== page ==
Japanese tether experiment hits snag

Japanese tether experiment hits snag

An electrodynamic tether experiment being conducted by the Japan Aerospace Exploration Agency has apparently run into some problems, according to The Japan Times.

The tether, called Kounotori Integrated Tether Experiment or KITE, was attached to the outside of the Japanese Kounotori 6 cargo spacecraft, which departed from the International Space Station on Jan. 27, 2017, after six weeks attached to the orbiting lab.

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Cargo ships, expandables and spacewalks: ISS in 2016

Cargo ships, expandables and spacewalks: ISS in 2016

Between cargo ships servicing the outpost and spacewalks to maintain it, 2016 was arguably one of the busiest years for the International Space Station since the end of the space shuttle era.

Probably the most visible event for the space station in 2016 was the yearlong crew – NASA astronaut Scott Kelly and Russian cosmonaut Mikhail Kornienko – returning to Earth. They had launched to the outpost on March 27, 2015.

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Cygnus departs ISS, preps for fire experiment

Cygnus departs ISS, preps for fire experiment

After spending a month attached to the International Space Station, Orbital ATK’s OA-5 Cygnus was detached and released by the robotic Canadarm2 in the morning hours of Nov. 21.

The S.S. Alan Poindexter, as the cargo ship is named, was unberthed from the Earth-facing port of the Unity module and moved to about 10 meters below the outpost. A couple hours later, at 8:22 a.m. EST (13:22 GMT), astronaut Shane Kimbrough commanded Canadarm2 to release the craft.

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Food in space can taste different

Food in space can taste different

What did the romaine lettuce astronauts Scott Kelly and Kjell Lindgren ate in 2015 taste like? Arugula, according to Kelly. Apparently plants and foods can taste different in space than they do on Earth.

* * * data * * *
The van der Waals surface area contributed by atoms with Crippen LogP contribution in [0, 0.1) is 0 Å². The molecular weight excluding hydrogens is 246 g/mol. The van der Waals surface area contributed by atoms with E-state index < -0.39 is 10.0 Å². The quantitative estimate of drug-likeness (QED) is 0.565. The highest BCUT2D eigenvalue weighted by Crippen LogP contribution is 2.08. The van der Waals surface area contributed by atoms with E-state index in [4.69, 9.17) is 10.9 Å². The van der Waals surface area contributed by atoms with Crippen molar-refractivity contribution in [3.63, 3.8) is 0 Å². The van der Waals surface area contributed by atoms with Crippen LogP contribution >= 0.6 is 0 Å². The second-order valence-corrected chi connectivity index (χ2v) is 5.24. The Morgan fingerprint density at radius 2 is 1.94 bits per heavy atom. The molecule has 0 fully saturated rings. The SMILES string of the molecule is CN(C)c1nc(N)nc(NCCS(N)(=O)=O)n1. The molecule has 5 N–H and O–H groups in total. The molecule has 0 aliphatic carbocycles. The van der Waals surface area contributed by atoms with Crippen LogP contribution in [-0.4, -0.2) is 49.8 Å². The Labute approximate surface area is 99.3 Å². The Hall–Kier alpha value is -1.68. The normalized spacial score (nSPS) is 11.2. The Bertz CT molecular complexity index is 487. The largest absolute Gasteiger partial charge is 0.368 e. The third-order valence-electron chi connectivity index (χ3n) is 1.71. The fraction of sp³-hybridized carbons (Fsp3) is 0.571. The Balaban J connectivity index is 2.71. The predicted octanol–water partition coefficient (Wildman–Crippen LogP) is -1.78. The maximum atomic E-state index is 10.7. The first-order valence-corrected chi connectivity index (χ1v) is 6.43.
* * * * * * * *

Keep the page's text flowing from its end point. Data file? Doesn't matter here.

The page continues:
In an interview in April 2016, Gioia Massa, the NASA project scientist for Veggie, an experiment aboard the International Space Station designed to understand how to grow food in space, said she wasn't surprised by Kelly's description.

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NASA Video: A Gut Feeling

NASA Video: A Gut Feeling

NASA uploaded a pretty neat video about understanding gut bacteria. The video starts by stating there are 3 pounds of bacteria in the human gut. Wow! Dr. Fred Turek of Northwestern Universities Center for Sleep and Circadian Biology is studying that bacteria in astronauts on the International Space Station.

When Scott Kelly went to live in the orbital complex for a whole year, one of areas scientists were studying was the bacteria inside Kelly's gut and how they changed (or didn't) over the yearlong stay in microgravity.

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International Space Station "tricorder" sequences DNA in space for first time

International Space Station "tricorder" sequences DNA in space for first time

In a situation reminiscent of one on Star Trek, DNA was successfully sequenced on the International Space Station for the first time.

The Biomolecule Sequencer experiment, which was launched to the outpost via a SpaceX Dragon capsule in July 2016, was conducted by NASA astronaut and Expedition 48 flight engineer Kate Rubins. The investigation consisted of samples of mouse, virus and bacteria DNA and a candy-bar-sized hand-held device called MinION.

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